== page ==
Prologue: It’s important to travel after a death, they say, to help process loss from a new vantage point. A month before my wedding in 2016, my mother passed away of a blood clot related to her cancer treatments. We had been using the hectic thrill of party planning as a distraction from the harsh reality of our situation, or at least I was—perhaps too much so. Then all of a sudden, she was gone.
Before her diagnosis, my mother and I had spent a sunny weekend in Rome, and I was keen to share the experience with my husband too. After a year of grieving, of dismantling and selling my childhood home, my husband and I headed to explore the layers of the ancient city and reexamine our place in this strange new emptier world. This piece is excerpted from an in-progress memoir “Havishamarama,” the story of losing a parent while planning a wedding.
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I spend part of my mother’s life insurance money on a trip back to Rome. I find it fitting that I can blow her money on such a trip, just as I blew her money majoring in Classical Studies.
My husband and I extend the trip to see all the sights my mother and I didn’t get to during our short time there, as it had just been a long weekend. I had spared my mother the tour of Ostia, which would be a full day of looking at stones, away from the trendy shops or cafes she liked. My husband and I meet our Ostia expert at the train station to take the regional rail west to the ancient port city. The weekly tour is open to as many people who sign up, but no one else wants to go this week, so it’s just the three of us.
Our guide is an archaeologist who is called to work on excavations throughout the city whenever there is funding. So, he doesn’t work very often. Most of the funding goes to conserving what’s already been found. There is so much old life lying underground, and no money to discover it. “We are so slow building out the Roman Metro because they keep running into new things that had been buried in the earth. And then of course there is the corruption,” he tells us.
We marvel at his life in Rome and he marvels at our life in New York. “In Rome, you cannot walk out your door and get sushi. In New York, you can get anything,” he says, which we find a convincing point.
He tours us around a columbarium before we enter the gates to the city. Arched, brick niches look like small pizza ovens all in a row. He explains that columbaria became popular around this time, as Romans began using them to save the limited space they had just outside the city walls. They were designed as rooms for people to spend time in, to eat and converse around, so that the dead could enjoy their family’s company and be remembered.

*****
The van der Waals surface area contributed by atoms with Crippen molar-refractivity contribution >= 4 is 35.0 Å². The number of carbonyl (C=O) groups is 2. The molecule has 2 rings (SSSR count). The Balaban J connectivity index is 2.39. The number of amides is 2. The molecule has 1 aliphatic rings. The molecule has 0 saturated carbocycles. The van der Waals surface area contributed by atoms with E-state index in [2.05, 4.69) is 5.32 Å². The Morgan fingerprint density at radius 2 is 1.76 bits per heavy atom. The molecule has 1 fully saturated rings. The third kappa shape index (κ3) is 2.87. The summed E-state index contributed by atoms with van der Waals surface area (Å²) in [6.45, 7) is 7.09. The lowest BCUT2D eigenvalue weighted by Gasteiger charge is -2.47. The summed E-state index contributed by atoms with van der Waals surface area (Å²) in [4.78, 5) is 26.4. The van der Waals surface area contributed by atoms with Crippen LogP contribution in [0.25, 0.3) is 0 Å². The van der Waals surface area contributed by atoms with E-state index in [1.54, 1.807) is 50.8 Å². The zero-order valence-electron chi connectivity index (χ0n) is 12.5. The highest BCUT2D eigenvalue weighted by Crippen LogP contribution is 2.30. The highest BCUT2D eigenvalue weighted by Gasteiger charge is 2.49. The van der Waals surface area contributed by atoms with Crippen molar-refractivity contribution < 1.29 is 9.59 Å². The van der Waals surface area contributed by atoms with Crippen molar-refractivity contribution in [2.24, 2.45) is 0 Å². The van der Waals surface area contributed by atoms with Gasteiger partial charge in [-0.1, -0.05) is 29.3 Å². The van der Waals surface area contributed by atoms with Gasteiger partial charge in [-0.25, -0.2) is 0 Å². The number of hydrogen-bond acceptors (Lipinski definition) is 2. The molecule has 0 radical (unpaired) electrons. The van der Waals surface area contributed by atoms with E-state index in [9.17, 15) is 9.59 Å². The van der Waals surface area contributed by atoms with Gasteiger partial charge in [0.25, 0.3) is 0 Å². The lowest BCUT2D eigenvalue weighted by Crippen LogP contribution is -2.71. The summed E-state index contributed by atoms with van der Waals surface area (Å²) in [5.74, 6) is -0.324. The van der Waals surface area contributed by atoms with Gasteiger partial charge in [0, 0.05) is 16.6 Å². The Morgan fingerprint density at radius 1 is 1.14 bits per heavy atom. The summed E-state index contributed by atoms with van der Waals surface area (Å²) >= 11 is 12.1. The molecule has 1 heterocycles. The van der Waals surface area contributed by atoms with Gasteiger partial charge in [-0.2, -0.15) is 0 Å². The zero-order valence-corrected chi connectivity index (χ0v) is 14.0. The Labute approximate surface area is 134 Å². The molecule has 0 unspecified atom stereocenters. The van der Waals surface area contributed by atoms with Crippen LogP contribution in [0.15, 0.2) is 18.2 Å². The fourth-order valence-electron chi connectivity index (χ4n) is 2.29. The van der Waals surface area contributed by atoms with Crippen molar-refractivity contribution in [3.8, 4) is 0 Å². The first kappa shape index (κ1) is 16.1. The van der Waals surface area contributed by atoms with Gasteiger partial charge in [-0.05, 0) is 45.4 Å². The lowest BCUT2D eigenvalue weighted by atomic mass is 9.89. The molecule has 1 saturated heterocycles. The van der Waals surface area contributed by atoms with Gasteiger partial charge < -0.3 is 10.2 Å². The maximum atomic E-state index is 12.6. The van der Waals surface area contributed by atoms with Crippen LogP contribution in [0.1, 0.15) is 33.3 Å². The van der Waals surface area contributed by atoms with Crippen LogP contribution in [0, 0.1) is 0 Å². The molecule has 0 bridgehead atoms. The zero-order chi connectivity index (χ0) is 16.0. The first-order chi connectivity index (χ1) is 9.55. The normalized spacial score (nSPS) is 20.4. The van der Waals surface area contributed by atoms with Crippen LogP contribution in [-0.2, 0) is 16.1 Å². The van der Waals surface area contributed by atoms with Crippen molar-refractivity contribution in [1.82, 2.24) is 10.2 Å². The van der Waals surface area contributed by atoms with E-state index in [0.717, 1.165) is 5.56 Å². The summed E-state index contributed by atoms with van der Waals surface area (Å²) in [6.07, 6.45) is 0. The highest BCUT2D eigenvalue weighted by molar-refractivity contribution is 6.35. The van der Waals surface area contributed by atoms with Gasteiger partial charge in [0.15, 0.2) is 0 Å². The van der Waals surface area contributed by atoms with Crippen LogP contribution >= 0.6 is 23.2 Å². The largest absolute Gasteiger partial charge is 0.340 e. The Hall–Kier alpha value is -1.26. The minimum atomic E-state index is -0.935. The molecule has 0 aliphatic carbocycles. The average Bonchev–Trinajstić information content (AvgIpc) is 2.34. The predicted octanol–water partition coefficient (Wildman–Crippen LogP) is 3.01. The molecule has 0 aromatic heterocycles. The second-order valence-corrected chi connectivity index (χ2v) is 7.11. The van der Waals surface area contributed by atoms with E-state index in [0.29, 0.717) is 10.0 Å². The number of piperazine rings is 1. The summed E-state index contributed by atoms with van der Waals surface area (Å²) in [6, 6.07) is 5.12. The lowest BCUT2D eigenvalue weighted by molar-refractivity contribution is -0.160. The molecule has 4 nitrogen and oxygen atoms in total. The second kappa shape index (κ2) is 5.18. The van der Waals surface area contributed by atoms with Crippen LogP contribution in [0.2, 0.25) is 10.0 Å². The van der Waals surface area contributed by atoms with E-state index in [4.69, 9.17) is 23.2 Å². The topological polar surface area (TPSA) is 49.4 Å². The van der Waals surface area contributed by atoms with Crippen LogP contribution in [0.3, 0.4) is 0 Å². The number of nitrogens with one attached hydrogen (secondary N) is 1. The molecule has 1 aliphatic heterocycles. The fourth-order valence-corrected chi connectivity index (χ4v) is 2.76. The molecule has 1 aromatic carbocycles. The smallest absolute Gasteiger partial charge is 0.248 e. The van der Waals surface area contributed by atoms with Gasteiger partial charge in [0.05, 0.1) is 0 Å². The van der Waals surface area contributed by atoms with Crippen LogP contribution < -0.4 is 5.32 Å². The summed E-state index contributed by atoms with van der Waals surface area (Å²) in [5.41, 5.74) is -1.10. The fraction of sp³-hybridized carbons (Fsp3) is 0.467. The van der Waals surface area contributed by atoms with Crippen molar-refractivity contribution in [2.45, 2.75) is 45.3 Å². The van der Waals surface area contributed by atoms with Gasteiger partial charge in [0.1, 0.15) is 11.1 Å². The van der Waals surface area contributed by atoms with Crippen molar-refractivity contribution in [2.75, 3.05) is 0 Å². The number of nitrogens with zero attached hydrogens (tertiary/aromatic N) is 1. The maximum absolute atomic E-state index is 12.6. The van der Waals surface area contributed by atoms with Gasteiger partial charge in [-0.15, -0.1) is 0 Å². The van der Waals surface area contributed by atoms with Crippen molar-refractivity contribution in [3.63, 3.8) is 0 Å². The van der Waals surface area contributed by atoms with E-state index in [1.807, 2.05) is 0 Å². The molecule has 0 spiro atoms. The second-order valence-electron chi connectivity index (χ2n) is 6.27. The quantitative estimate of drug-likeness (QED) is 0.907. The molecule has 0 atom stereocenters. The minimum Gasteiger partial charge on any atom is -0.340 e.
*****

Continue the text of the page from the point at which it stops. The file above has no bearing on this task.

“That’s what I’m doing for my mom! A columbarium,” I tell our guide, and he goes silent.
He walks us through the city gate of Ostia Antica, and the recognizable broad stone slabs of a Roman road pick up under our feet. Nobody is here; we have an entire ancient town to ourselves.
The main drag is lined with outlines of shops that had each served a distinct purpose two thousand years ago. Some of the foundations have their full first stories intact, and rectangular openings beckon us to peek into the rooms of the past. Some of the walls are still lined with painted art, wallpaper patterns and mythological scenes. We walk along, heads darting left and right, almost tripping over a well sitting in the middle of the road.
Our guide leans down and picks up an orange piece of clay from the ground. “See the curves, the linework? This comes from a piece of pottery. It’s good.” He hands us the bit of amphora to rub with our fingers, to inspect in the sunlight, before we place it back in the dirt. “This is why I love visiting Ostia over, say, Pompeii. There are no rules. You can feel the history in your hands.”
We hop up some brick stairs, and survey the full scene around us. Directly below are the Baths of Neptune. An entire floor of black-and-white mosaic looks naked and open to the elements. Neptune is carrying a triton and commanding a chariot pulled by seahorses. The chariot is surrounded by majestic sea creatures, fish, mermen, babies riding dolphins, even swimming goat-headed animals, all winding their tails in wild directions. The Ostians would migrate between the steaming hot bath, the warm bath, and the frigidarium, imagery of the sea all around them.
“It’s good,” he says, pointing to a discolored part of the brickwork beneath us.
“What do you mean, ‘it’s good’?” I ask.
“Oh! Sorry! I mean, it’s ancient—not a restoration or something put in later. So ‘it’s good,’ means it’s from the first, second, third century,” he says.